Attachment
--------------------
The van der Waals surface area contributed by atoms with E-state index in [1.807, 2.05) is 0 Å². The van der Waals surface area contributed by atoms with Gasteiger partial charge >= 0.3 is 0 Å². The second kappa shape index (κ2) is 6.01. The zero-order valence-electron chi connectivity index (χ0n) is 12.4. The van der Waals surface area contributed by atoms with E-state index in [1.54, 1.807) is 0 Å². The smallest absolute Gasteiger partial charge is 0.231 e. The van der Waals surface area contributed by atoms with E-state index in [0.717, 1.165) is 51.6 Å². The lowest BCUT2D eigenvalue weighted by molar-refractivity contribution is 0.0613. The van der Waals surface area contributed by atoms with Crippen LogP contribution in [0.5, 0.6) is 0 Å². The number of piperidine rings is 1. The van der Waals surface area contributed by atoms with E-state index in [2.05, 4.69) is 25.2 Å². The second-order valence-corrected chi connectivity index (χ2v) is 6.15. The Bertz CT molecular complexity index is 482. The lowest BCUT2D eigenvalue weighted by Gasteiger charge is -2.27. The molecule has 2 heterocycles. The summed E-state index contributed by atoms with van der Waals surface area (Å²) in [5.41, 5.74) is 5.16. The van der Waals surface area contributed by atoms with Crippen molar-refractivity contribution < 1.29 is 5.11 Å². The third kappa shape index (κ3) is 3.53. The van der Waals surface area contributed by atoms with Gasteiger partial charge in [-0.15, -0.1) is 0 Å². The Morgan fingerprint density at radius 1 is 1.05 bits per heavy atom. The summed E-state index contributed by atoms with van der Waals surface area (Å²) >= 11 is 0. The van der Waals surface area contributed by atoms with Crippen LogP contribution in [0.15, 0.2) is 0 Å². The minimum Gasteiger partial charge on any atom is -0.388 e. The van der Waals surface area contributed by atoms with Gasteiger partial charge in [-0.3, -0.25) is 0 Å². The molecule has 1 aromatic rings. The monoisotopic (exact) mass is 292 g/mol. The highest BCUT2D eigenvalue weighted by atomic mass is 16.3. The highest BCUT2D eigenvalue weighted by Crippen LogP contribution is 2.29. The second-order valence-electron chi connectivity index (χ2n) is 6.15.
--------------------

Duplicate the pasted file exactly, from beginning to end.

The van der Waals surface area contributed by atoms with E-state index in [1.807, 2.05) is 0 Å². The van der Waals surface area contributed by atoms with Gasteiger partial charge >= 0.3 is 0 Å². The second kappa shape index (κ2) is 6.01. The zero-order valence-electron chi connectivity index (χ0n) is 12.4. The van der Waals surface area contributed by atoms with E-state index in [1.54, 1.807) is 0 Å². The smallest absolute Gasteiger partial charge is 0.231 e. The van der Waals surface area contributed by atoms with E-state index in [0.717, 1.165) is 51.6 Å². The lowest BCUT2D eigenvalue weighted by molar-refractivity contribution is 0.0613. The van der Waals surface area contributed by atoms with Crippen LogP contribution in [0.5, 0.6) is 0 Å². The number of piperidine rings is 1. The van der Waals surface area contributed by atoms with E-state index in [2.05, 4.69) is 25.2 Å². The second-order valence-corrected chi connectivity index (χ2v) is 6.15. The Bertz CT molecular complexity index is 482. The lowest BCUT2D eigenvalue weighted by Gasteiger charge is -2.27. The molecule has 2 heterocycles. The summed E-state index contributed by atoms with van der Waals surface area (Å²) in [5.41, 5.74) is 5.16. The van der Waals surface area contributed by atoms with Crippen molar-refractivity contribution < 1.29 is 5.11 Å². The third kappa shape index (κ3) is 3.53. The van der Waals surface area contributed by atoms with Gasteiger partial charge in [-0.15, -0.1) is 0 Å². The Morgan fingerprint density at radius 1 is 1.05 bits per heavy atom. The summed E-state index contributed by atoms with van der Waals surface area (Å²) >= 11 is 0. The van der Waals surface area contributed by atoms with Crippen LogP contribution in [0.15, 0.2) is 0 Å². The minimum Gasteiger partial charge on any atom is -0.388 e. The van der Waals surface area contributed by atoms with Gasteiger partial charge in [-0.3, -0.25) is 0 Å². The molecule has 1 aromatic rings. The monoisotopic (exact) mass is 292 g/mol. The highest BCUT2D eigenvalue weighted by atomic mass is 16.3. The highest BCUT2D eigenvalue weighted by Crippen LogP contribution is 2.29. The second-order valence-electron chi connectivity index (χ2n) is 6.15.